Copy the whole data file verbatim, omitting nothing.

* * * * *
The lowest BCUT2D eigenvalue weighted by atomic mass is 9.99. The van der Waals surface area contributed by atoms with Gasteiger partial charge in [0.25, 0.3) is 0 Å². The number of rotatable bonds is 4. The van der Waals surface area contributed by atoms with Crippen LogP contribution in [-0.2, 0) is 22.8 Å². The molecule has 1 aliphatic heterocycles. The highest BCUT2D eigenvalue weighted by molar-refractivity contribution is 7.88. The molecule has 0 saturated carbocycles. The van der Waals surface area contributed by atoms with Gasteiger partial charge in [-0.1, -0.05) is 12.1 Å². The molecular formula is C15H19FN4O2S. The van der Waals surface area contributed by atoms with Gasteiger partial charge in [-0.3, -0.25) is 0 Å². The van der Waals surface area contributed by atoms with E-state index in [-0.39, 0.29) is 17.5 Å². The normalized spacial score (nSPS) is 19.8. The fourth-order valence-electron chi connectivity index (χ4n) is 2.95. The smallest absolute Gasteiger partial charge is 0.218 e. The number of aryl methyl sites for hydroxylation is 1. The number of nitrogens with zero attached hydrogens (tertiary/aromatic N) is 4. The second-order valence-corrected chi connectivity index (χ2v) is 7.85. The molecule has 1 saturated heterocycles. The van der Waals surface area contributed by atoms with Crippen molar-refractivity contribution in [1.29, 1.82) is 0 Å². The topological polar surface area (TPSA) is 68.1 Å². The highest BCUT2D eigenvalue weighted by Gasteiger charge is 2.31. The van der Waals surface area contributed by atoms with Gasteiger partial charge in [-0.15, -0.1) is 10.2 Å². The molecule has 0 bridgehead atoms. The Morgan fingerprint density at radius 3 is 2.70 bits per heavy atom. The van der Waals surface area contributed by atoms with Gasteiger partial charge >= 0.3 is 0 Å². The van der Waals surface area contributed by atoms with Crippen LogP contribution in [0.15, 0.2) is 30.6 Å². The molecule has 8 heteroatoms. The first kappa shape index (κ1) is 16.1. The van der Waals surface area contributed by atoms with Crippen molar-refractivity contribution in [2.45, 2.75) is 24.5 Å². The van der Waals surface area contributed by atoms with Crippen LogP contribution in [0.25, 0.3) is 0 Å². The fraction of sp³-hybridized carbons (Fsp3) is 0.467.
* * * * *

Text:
The lowest BCUT2D eigenvalue weighted by atomic mass is 9.99. The van der Waals surface area contributed by atoms with Gasteiger partial charge in [0.25, 0.3) is 0 Å². The number of rotatable bonds is 4. The van der Waals surface area contributed by atoms with Crippen LogP contribution in [-0.2, 0) is 22.8 Å². The molecule has 1 aliphatic heterocycles. The highest BCUT2D eigenvalue weighted by molar-refractivity contribution is 7.88. The molecule has 0 saturated carbocycles. The van der Waals surface area contributed by atoms with Gasteiger partial charge in [-0.1, -0.05) is 12.1 Å². The molecular formula is C15H19FN4O2S. The van der Waals surface area contributed by atoms with Gasteiger partial charge in [-0.3, -0.25) is 0 Å². The van der Waals surface area contributed by atoms with E-state index in [-0.39, 0.29) is 17.5 Å². The normalized spacial score (nSPS) is 19.8. The fourth-order valence-electron chi connectivity index (χ4n) is 2.95. The smallest absolute Gasteiger partial charge is 0.218 e. The number of aryl methyl sites for hydroxylation is 1. The number of nitrogens with zero attached hydrogens (tertiary/aromatic N) is 4. The second-order valence-corrected chi connectivity index (χ2v) is 7.85. The molecule has 1 saturated heterocycles. The van der Waals surface area contributed by atoms with Crippen molar-refractivity contribution in [1.29, 1.82) is 0 Å². The topological polar surface area (TPSA) is 68.1 Å². The highest BCUT2D eigenvalue weighted by Gasteiger charge is 2.31. The van der Waals surface area contributed by atoms with Gasteiger partial charge in [-0.15, -0.1) is 10.2 Å². The molecule has 0 bridgehead atoms. The Morgan fingerprint density at radius 3 is 2.70 bits per heavy atom. The van der Waals surface area contributed by atoms with Gasteiger partial charge >= 0.3 is 0 Å². The van der Waals surface area contributed by atoms with Crippen LogP contribution in [0.15, 0.2) is 30.6 Å². The molecule has 8 heteroatoms. The first kappa shape index (κ1) is 16.1. The van der Waals surface area contributed by atoms with Crippen molar-refractivity contribution in [2.45, 2.75) is 24.5 Å². The van der Waals surface area contributed by atoms with Crippen LogP contribution in [0.25, 0.3) is 0 Å². The fraction of sp³-hybridized carbons (Fsp3) is 0.467.